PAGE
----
When I hear the harmonium, my thoughts go in two very different but distinct directions… the first is into the wonderful world of Ivor Cutler… the Scottish poet who is beloved by many, including myself, for his clever and endearing wordplay, and observational humour… especially of his Scottish roots. The second comes from a visit to South India back in 1987, when touring round with a local charity. We visited a village that was well off the beaten track, and were treated to some music with the harmonium at the centre… it was a slightly surreal and strangely spiritual encounter in a place that was far away from my own experience, but one that has stuck with me vividly.
So, taking up the recommendations of a couple of people whose taste in music I trust implicitly, upon hearing the harmonium that gets this strangely wonderful album underway, I was transported to these divergent cultural worlds which, I realised upon hearing the whole thing a few times, have a link into this music. That’s because Joseph Allred feels like the sort of outsider musician that Ivor Cutler was poet… albeit both rooted in their own distinct cultures. In terms of the music I experienced in that little South Indian village, Allred’s music shares a similar folk spirituality that embodies itself within me… while all three have a certain simplicity to them which is belied when you think more broadly about what is going on… a simplicity that really draws you in and leaves you with something substantial and meaningful by the end.
This is the first Joseph Allred album I have listened to, although his Discogs page suggested that he has been very productive over the last few years… this being his sixth album for Feeding Tube Records alone. But on the basis of this I am going to explore his music a lot further. I have already spoken about the seeming simplicity of his music which, when explored further, takes you into deep areas quite quickly. That’s because the music here seems to grab you somewhere quite basic and fundamental, as drag you into its world… and that is a world that is devoid of complexity and, in a sense, modernity… back to something quite primitive, and I mean this in a non-pejorative sense… simple and elementary, and yet somehow stacked with meaning which, I guess is dependent on how the listener hears it…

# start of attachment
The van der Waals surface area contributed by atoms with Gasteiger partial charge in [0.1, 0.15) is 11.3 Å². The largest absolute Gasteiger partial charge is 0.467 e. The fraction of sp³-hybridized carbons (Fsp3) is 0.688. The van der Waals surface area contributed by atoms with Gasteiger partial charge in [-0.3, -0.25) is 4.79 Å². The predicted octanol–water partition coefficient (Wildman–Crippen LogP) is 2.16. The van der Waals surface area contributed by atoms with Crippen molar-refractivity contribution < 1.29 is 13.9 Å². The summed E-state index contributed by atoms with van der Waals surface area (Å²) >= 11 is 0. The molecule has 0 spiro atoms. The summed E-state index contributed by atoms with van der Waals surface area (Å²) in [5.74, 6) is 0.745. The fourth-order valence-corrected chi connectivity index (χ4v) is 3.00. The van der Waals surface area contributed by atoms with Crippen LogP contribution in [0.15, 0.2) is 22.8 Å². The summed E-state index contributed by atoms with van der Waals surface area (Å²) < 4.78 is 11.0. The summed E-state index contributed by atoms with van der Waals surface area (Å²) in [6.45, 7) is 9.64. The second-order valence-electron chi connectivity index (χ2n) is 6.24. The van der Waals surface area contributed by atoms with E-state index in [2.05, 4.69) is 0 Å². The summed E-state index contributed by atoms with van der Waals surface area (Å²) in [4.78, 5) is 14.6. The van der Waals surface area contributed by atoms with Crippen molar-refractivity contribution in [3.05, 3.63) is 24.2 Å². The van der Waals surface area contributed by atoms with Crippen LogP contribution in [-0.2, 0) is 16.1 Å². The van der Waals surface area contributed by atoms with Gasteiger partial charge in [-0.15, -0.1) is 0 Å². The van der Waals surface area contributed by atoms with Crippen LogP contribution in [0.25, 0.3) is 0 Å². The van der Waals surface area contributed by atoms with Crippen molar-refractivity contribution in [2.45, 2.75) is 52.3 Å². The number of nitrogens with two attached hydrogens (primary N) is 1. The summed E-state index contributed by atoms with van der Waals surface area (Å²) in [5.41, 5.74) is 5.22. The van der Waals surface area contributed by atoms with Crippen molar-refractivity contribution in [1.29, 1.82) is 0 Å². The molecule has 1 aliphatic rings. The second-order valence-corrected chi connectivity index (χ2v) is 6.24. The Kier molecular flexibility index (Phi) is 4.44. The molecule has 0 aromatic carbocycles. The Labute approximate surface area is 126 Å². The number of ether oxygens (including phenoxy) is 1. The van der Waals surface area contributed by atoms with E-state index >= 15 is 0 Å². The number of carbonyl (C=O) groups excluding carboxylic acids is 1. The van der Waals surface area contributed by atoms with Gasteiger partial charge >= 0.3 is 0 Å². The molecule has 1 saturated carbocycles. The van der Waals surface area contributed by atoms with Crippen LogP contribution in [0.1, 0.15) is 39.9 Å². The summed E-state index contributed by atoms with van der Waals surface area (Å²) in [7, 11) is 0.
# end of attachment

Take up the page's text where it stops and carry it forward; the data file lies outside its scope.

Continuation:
…what I am trying to say in a rather crude sense is that Allred’s music creates this elemental space for you to bring in your own thoughts and passions… and the more that you listen to it the more that you tune into to it. It takes you through melancholic lows and some really unexpected highs as you find yourself expressing simple joy at his playing (an here again is a similarity with Cutler for me). You may have to overcome some musical prejudices to do so, but it seems to me that this old time music is about finding common ground, and to engage in true meaningful dialogue we all have to give a bit… give yourself to this album and you will not be disappointed.
Thanks very much for reading my blog, I really appreciate this. I write it as a labour of love to help me enjoy music, and to give something back to the many talented people who put out these incredible sounds.
To make it as enjoyable as possible for others I do pay extra so there are, for instance, no ads on these pages; but it would be great if the blog could pay for itself.
So, if you’ve really enjoyed your visit here and have found some music that you think is amazing, why not buy me a coffee (I write in independent cafés a lot) by clicking either below, or the “make a donation” button on the sidebar or footer depending on your device.